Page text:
Monday, February 24, 2014

Fate & Destiny vs. God

I found the first half of Voltaire’s Candide asking one central question: Do we as human beings have free will, or is there fate and destiny where our lives are already predetermined? Voltaire asks this question through a religious lens. Voltaire is hinting at why a God that is all powerful and all knowing allow such horrific things to happen to his people. Knowing this novella was written in a time where there was a strong correlation between money, class, and religious status, it is not surprising that Voltaire would write about horrific things happening to rich and powerful people in order to demonstrate his point clearly. I believe Voltaire is challenging the common view of his time that the rich and powerful are chosen by God, living in a world where poor people are, and always will be servants; and where others inherit kingdoms. 
In a scene where Cunegonede is reunited with Candide, Cunegonede is narrating her history from when they were last separated by her father. She begins her story by saying, “I was in bed and fast asleep when it pleased God to send…” (17). Considering her story is full of murder, rape and tragedy, I highly doubt that this would have pleased God, in any sense of the word. Voltaire is using this idea of Cunegonede’s estate being taken over by the Bulgarian’s to illustrate that God wants it to happen, or has decided that it will happen. In this story, no one has free will; the Bulgarian’s attack Cunegonede’s family because this is what God planned for them to do. Everything that happens to Cunegonede that leads her back to Candide was meant to happen; exactly like the Old Woman’s story, and precisely as Candide’s best friend and mentor Pangloss believed.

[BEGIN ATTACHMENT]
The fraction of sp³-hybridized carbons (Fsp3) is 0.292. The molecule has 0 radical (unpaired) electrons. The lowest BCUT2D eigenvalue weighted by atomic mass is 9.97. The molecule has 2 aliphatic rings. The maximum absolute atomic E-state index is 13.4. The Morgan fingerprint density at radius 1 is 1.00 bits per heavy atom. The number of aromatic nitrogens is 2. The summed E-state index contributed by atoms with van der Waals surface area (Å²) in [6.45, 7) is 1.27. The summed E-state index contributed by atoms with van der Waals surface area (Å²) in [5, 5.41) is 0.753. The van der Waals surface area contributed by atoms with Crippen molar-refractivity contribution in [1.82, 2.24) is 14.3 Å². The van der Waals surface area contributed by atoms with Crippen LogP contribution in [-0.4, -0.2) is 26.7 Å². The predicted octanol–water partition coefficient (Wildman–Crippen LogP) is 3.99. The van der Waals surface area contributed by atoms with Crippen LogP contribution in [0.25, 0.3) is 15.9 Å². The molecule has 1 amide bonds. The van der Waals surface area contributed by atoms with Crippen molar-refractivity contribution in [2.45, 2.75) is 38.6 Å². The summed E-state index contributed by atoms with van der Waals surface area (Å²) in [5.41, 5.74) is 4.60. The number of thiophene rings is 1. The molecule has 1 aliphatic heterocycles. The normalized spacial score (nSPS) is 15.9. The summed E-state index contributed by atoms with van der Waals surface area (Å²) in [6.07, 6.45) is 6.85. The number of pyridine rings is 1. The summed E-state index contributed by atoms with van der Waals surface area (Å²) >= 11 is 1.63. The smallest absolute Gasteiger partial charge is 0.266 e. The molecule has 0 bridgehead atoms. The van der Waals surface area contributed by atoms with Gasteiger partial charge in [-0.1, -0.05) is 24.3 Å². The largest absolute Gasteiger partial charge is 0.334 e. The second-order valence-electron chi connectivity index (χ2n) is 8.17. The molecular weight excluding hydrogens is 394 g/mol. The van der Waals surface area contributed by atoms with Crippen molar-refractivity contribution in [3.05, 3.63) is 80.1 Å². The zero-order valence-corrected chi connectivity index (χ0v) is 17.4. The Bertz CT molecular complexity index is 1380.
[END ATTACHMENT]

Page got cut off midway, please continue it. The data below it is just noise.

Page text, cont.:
In Voltaire’s world, even the daughter of a Pope is not exempt from God’s will. Right when you think Cunegonede’s story couldn’t be much worse, we hear the Old Woman’s story, learning that she has endured more tragedy and heart break in her life than one should endure in ten. Who would be more worthy of God’s mercy than the daughter of a Pope? For Voltaire, even the ‘divine’ are destined to endure whatever ‘pleases God’. 

Where this idea of fate, destiny and God could be seen or interpreted several different ways, I believe that Voltaire is wrestling with this idea of God as all knowing and all powerful. Similarly to how someone today might ask: If God is all knowing and all powerful, why doesn’t God stop serial killers, rapists and school shooters from committing their crimes? If God knows that all of this will happen before it happens, why does God allow them to continue? I think these are all monumental questions that people struggled with in 1759, and continue to struggle with today. 

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